A: “It was actually a disaster for it. Right when Meredith got pregnant the first time [with son James, six] I was losing my mind. I was doing all sorts of weird drugs, I was probably smoking weed 24 hours a day, and I didn’t know why I felt so crazy all the time. I had two different doctors that were prescribing me weird things and I was doing tons of drugs; I wasn’t ready to settle down and be a dad, so it took me a minute. It was difficult. It must have been really difficult for my wife as well, because I just wasn’t present, and I was really unsure of myself and my existence. I thought everyone in the world would be better without me, I was convinced of that for a very long time. It took a little while but then I starting realising that maybe everybody would be better if I stuck around and got my shit together.”
Before the official reunion was announced, there were rumours about who might be the new vocalist. Was there ever anyone else in the running to do the job permanently before Anthony came back?
B: “Once Cove [Reber] was no longer in the band – I can’t speak for everyone, but for me – I didn’t feel like continuing unless it was going to feel completely right. Where I’m at now, and where we’re all at, we don’t have to do the band. And I think that’s what makes it special. I have a producing career, Chris has other things, everyone else has other things. Anthony’s in like ten bands, so I think the great thing is that it’s a hobby that we’d do for free. So I think that’s why it’s turning out so special.”
Beau just joked that you’re in about ten bands, Anthony. Does being occupied help with your mental health?
A: “Yeah, for sure. Idle hands are definitely the devil’s plaything for me. If I’m not working, if I don’t have a couple of things on the horizon, I feel listless. I also really enjoy complaining about being too busy! You never get the balance.”
You’ve also mentioned that on the new record, you’ve gone for a heavier sound than you originally had. Was that intentional?
A:” I’m confused by the word ‘heavy’. So, to me, we’ve released three songs, I thought Racing Toward A Red Light was the heaviest of the three, but recently people have been saying that Control and the Urge to Pray is the heaviest one. So I don’t know what’s heavy any more. I feel like I did an interview before the record was properly recorded saying it was the heaviest thing I’d done since Translating The Name, and I think people took that and ran with it. To me, when I hear it, it sounds like what I would have done if I’d have stayed in the band. It’s a progression from Translating The Name to now when we’re old dudes.”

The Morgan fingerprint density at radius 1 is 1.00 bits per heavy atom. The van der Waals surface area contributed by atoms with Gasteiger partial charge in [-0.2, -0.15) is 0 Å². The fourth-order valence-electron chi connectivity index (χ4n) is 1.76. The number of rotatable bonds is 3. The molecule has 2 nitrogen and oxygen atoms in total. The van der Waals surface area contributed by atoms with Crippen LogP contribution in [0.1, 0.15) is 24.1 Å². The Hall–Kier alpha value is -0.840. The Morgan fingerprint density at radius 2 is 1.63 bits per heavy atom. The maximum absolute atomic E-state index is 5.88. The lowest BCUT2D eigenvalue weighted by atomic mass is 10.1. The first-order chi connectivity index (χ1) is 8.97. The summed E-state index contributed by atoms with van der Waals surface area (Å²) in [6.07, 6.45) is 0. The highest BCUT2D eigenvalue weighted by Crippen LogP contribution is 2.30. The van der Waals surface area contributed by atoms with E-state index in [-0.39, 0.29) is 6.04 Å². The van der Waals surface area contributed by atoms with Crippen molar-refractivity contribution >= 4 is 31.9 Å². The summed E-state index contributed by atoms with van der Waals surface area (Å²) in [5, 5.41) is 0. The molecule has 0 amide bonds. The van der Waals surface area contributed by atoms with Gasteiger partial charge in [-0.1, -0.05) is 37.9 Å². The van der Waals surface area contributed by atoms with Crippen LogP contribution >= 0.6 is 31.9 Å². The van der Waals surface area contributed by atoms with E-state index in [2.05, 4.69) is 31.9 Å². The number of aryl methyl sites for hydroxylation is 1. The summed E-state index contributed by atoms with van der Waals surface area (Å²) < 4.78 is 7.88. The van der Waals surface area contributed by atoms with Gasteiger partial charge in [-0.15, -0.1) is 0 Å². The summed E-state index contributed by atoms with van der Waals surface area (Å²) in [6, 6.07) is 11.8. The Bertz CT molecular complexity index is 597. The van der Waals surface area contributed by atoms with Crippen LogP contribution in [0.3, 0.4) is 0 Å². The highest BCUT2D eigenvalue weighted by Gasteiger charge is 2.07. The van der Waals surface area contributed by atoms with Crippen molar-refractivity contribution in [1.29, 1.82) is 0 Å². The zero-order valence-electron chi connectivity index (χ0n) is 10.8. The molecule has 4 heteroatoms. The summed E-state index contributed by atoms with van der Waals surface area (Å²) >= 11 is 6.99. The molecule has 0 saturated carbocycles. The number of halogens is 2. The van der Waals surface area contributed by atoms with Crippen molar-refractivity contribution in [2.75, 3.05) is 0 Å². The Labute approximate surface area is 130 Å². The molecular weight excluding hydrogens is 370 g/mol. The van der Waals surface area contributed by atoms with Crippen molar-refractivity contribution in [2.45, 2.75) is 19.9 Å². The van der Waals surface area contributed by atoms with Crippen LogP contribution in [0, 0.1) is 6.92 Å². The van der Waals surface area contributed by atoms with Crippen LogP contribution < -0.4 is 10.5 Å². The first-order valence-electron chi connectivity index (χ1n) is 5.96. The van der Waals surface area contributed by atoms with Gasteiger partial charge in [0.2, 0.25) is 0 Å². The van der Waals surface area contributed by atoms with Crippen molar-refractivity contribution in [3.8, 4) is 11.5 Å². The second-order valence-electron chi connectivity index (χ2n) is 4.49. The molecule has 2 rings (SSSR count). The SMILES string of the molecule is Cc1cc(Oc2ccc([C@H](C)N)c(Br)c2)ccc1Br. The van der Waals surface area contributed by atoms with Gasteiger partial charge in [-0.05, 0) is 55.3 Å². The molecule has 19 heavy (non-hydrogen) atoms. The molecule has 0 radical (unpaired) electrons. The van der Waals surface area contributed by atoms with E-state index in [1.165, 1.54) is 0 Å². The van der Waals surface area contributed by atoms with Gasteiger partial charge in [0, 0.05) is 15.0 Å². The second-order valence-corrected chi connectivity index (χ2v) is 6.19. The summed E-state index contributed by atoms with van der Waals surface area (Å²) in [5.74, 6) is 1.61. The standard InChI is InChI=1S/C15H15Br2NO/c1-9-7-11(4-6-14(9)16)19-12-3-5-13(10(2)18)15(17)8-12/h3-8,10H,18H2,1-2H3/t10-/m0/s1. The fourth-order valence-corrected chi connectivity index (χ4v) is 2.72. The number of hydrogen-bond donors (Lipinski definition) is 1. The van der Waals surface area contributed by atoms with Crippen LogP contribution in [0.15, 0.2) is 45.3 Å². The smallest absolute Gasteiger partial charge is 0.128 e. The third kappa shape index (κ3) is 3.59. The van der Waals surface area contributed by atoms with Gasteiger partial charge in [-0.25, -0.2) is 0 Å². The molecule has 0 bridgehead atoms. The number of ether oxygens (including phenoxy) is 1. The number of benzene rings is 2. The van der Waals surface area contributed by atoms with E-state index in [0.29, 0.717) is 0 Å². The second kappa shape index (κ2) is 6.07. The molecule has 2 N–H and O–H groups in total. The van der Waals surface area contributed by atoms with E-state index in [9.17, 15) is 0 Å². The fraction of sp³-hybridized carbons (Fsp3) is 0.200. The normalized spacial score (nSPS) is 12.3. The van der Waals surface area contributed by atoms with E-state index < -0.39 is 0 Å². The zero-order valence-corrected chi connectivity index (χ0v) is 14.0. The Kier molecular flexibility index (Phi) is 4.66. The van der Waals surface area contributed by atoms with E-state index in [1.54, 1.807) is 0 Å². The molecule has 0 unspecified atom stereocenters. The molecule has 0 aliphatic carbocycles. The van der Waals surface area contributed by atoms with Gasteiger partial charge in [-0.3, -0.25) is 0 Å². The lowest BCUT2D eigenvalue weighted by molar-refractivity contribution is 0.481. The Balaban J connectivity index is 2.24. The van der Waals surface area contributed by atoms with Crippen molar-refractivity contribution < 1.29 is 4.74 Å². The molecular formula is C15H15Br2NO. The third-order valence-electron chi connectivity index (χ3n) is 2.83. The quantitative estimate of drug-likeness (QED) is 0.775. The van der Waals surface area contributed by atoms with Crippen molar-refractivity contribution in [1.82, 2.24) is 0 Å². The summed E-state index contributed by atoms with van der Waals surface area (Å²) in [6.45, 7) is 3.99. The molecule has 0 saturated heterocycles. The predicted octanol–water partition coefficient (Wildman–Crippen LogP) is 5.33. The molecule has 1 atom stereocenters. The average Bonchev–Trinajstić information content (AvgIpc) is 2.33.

B: “It’s not a Hatebreed record.” [laughs]
Have you drawn on your personal experiences over the last decade to write this new record? It must have been cathartic to come back to the band you missed and let it all out.
A: “Yeah, that’s all I write about. It’s my only trick. Instead of sitting down and talking about it, I feel like the conversation happened in writing the songs. The stuff that might have been hard to say kind of got communicated through lyrics and melodies and riffs. There was an automatic trust, especially from Beau, who was somebody I was really nervous about. We never really sat down and went over it, but it kind of came out in interviews, it came out when we were talking about things, and definitely in writing the songs, I could hear it in some of the stuff he was writing. We did a show, it was one of our first reunion shows in Chicago at Riot Fest, and we had this hotel room. We were joking around calling it ‘The Dad Suite’, and he started playing this riff and I was like, ‘I really like that’. I recorded it on my phone, and it became Racing Toward A Red Light. That’s one of my favourite songs on the record. There was definitely a vibe I got from it, and the song immediately became about me dealing with them going on as a band and carrying on with Cove. It became this conversation that had never been.”
Do you think Saosin will stick around for a while, or is it too soon to say?
A: “I don’t think there’s a reason for us to ever break up. We can take huge breaks and do whatever we want to do, but then it’ll be like, “hey you wanna play some shows?’ And we’ll go do it.”
B: “It’s really fun, especially now. Everything about where we’re at right now is perfect.”
Along The Shadow is released on May 20 through Epitaph Records.